North Vancouver building redesigned to preserve 200-year-old cedar tree

·2 min read
The tree at the corner of 21st Street and Eastern Avenue in Central Lonsdale is estimated to be more than 200 years old.  (Ben Nelms/CBC - image credit)
The tree at the corner of 21st Street and Eastern Avenue in Central Lonsdale is estimated to be more than 200 years old. (Ben Nelms/CBC - image credit)

Plans for a multi-building development in North Vancouver have been altered to accommodate an ancient cedar tree, after an online petition garnered thousands of signatures to save it.

Estimated to be more than 200 years old, the tree at the corner of 21st Street and Eastern Avenue in Central Lonsdale was slated to be cut down for a development on what is known as the Harry Jerome Neighbourhood Lands.

The Darwin Properties development includes two towers — one 30 storeys tall and the other 26 storeys — as well as four mid-rise buildings that will be five to six storeys tall.

In a statement, Darwin Properties said a six-storey rental building will be redesigned to accommodate the tree.

Ted Satake, 13, is pictured in the branches of the 200-year-old tree on March 16.
Ted Satake, 13, is pictured in the branches of the 200-year-old tree on March 16. (Ben Nelms/CBC)

The company said its team worked with an arborist who determined the tree was healthy, with a wide and shallow root system.

"As a result, our entire team of architects, engineers and consultants spent the last four weeks redesigning the building, carving into the original design," the statement read.

The redesign will delay the construction of the rental building, but CEO Oliver Webbe said he is glad there is a solution.

"We know the tree means a lot to many people, and we are proud to have found a solution that allows the tree to remain in the community."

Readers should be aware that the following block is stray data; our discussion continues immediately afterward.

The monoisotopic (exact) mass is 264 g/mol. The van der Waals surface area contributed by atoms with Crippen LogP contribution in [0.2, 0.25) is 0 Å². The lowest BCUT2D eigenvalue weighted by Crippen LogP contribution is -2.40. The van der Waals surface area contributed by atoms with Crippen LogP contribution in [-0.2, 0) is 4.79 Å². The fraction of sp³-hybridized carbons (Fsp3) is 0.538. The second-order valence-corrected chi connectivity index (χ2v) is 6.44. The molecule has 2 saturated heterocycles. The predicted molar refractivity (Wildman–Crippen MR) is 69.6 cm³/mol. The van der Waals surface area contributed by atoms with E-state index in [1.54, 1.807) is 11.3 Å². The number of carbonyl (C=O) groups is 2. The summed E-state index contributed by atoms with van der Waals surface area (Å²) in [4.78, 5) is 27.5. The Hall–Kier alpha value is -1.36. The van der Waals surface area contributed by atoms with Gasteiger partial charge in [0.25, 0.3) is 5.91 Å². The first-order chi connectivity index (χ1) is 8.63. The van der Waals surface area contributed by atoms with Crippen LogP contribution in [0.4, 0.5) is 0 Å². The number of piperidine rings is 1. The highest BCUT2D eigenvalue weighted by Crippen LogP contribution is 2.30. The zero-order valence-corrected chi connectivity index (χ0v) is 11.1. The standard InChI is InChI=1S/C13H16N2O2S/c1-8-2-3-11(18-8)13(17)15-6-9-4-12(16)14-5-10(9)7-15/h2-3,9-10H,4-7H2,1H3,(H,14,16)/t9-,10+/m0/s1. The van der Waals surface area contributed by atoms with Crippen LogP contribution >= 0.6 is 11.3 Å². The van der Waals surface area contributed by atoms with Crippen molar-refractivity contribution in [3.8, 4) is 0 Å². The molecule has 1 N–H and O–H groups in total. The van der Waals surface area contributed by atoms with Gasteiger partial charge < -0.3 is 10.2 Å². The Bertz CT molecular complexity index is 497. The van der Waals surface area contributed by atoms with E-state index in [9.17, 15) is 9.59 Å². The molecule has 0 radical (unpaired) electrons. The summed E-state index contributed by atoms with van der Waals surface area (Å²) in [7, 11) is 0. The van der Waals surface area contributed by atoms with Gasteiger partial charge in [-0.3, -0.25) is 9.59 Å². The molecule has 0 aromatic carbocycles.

Symbolic win

"We as a community are just elated that that the tree will be preserved and staying in its community," said Gabriel Hendry, who started an online petition to save the tree.

The petition garnered over 23,000 signatures.

Residents of the City of North Vancouver rallied around the cedar tree in March. Over 23,000 people signed a petition to save the tree.
Residents of the City of North Vancouver rallied around the cedar tree in March. Over 23,000 people signed a petition to save the tree.(Ben Nelms/CBC)

Hendry thanked Darwin for listening to the community and working with them.

However, he said the incident is a lesson that more work needs to be done, pointing out the City of North Vancouver is one of the few municipalities in British Columbia with no form of tree protection on private land.

"We are working with the city in that in getting some dialogue going and regarding tree protection on private land. But time is of the essence. Every day that goes by another tree, just like this one, can be cut down," he said.

Hendry has hope.

"This tree represents all of the old trees in our city here in North Vancouver. And the fact that we were able to save this one, I think means that we can save many more."